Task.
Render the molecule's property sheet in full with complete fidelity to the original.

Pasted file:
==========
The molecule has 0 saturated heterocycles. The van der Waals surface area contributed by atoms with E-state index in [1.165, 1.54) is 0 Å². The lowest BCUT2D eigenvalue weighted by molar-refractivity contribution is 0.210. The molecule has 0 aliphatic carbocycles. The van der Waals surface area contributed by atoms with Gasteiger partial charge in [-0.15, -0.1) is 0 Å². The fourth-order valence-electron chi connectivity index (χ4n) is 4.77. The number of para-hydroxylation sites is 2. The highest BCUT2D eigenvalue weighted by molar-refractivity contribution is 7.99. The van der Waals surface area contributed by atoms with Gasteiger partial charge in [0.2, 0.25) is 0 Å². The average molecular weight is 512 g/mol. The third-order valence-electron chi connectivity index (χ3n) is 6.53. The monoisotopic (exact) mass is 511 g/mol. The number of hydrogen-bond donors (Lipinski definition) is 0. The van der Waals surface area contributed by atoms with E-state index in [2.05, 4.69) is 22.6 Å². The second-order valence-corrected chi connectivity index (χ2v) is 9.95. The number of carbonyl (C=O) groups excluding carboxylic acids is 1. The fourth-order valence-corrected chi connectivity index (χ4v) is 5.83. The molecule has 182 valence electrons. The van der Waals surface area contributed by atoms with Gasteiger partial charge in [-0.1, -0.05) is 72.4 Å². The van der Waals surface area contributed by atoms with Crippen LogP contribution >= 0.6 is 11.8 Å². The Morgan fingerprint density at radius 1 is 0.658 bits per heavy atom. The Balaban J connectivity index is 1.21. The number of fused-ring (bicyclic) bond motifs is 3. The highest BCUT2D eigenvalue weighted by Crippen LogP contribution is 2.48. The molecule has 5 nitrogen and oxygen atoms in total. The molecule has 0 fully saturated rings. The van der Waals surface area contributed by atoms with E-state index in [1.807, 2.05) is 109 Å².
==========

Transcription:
The molecule has 0 saturated heterocycles. The van der Waals surface area contributed by atoms with E-state index in [1.165, 1.54) is 0 Å². The lowest BCUT2D eigenvalue weighted by molar-refractivity contribution is 0.210. The molecule has 0 aliphatic carbocycles. The van der Waals surface area contributed by atoms with Gasteiger partial charge in [-0.15, -0.1) is 0 Å². The fourth-order valence-electron chi connectivity index (χ4n) is 4.77. The number of para-hydroxylation sites is 2. The highest BCUT2D eigenvalue weighted by molar-refractivity contribution is 7.99. The van der Waals surface area contributed by atoms with Gasteiger partial charge in [0.2, 0.25) is 0 Å². The average molecular weight is 512 g/mol. The third-order valence-electron chi connectivity index (χ3n) is 6.53. The monoisotopic (exact) mass is 511 g/mol. The number of hydrogen-bond donors (Lipinski definition) is 0. The van der Waals surface area contributed by atoms with E-state index in [2.05, 4.69) is 22.6 Å². The second-order valence-corrected chi connectivity index (χ2v) is 9.95. The number of carbonyl (C=O) groups excluding carboxylic acids is 1. The fourth-order valence-corrected chi connectivity index (χ4v) is 5.83. The molecule has 182 valence electrons. The van der Waals surface area contributed by atoms with Gasteiger partial charge in [-0.1, -0.05) is 72.4 Å². The van der Waals surface area contributed by atoms with Crippen LogP contribution >= 0.6 is 11.8 Å². The Morgan fingerprint density at radius 1 is 0.658 bits per heavy atom. The Balaban J connectivity index is 1.21. The number of fused-ring (bicyclic) bond motifs is 3. The highest BCUT2D eigenvalue weighted by Crippen LogP contribution is 2.48. The molecule has 5 nitrogen and oxygen atoms in total. The molecule has 0 fully saturated rings. The van der Waals surface area contributed by atoms with E-state index in [1.807, 2.05) is 109 Å².